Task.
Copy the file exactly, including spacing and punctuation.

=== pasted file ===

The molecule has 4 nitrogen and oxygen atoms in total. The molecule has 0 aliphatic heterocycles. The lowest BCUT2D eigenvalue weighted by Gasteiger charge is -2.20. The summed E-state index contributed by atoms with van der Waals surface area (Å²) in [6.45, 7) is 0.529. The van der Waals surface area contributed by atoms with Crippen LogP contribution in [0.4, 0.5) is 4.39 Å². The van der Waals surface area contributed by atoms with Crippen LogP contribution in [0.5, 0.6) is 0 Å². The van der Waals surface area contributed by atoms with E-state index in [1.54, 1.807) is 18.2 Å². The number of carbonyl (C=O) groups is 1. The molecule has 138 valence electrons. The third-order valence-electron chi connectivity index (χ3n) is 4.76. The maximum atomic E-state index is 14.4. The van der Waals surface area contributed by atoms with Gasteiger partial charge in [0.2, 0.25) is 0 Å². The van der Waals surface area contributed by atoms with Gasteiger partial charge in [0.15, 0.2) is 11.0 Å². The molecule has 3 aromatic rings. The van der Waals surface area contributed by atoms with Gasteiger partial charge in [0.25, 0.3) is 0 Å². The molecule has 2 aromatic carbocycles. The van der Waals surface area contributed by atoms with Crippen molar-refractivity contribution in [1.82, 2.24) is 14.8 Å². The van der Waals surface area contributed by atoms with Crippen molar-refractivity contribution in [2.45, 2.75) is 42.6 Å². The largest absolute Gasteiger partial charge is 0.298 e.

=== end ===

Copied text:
The molecule has 4 nitrogen and oxygen atoms in total. The molecule has 0 aliphatic heterocycles. The lowest BCUT2D eigenvalue weighted by Gasteiger charge is -2.20. The summed E-state index contributed by atoms with van der Waals surface area (Å²) in [6.45, 7) is 0.529. The van der Waals surface area contributed by atoms with Crippen LogP contribution in [0.4, 0.5) is 4.39 Å². The van der Waals surface area contributed by atoms with Crippen LogP contribution in [0.5, 0.6) is 0 Å². The van der Waals surface area contributed by atoms with E-state index in [1.54, 1.807) is 18.2 Å². The number of carbonyl (C=O) groups is 1. The molecule has 138 valence electrons. The third-order valence-electron chi connectivity index (χ3n) is 4.76. The maximum atomic E-state index is 14.4. The van der Waals surface area contributed by atoms with Gasteiger partial charge in [0.2, 0.25) is 0 Å². The van der Waals surface area contributed by atoms with Gasteiger partial charge in [0.15, 0.2) is 11.0 Å². The molecule has 3 aromatic rings. The van der Waals surface area contributed by atoms with Gasteiger partial charge in [0.25, 0.3) is 0 Å². The molecule has 2 aromatic carbocycles. The van der Waals surface area contributed by atoms with Crippen molar-refractivity contribution in [1.82, 2.24) is 14.8 Å². The van der Waals surface area contributed by atoms with Crippen molar-refractivity contribution in [2.45, 2.75) is 42.6 Å². The largest absolute Gasteiger partial charge is 0.298 e.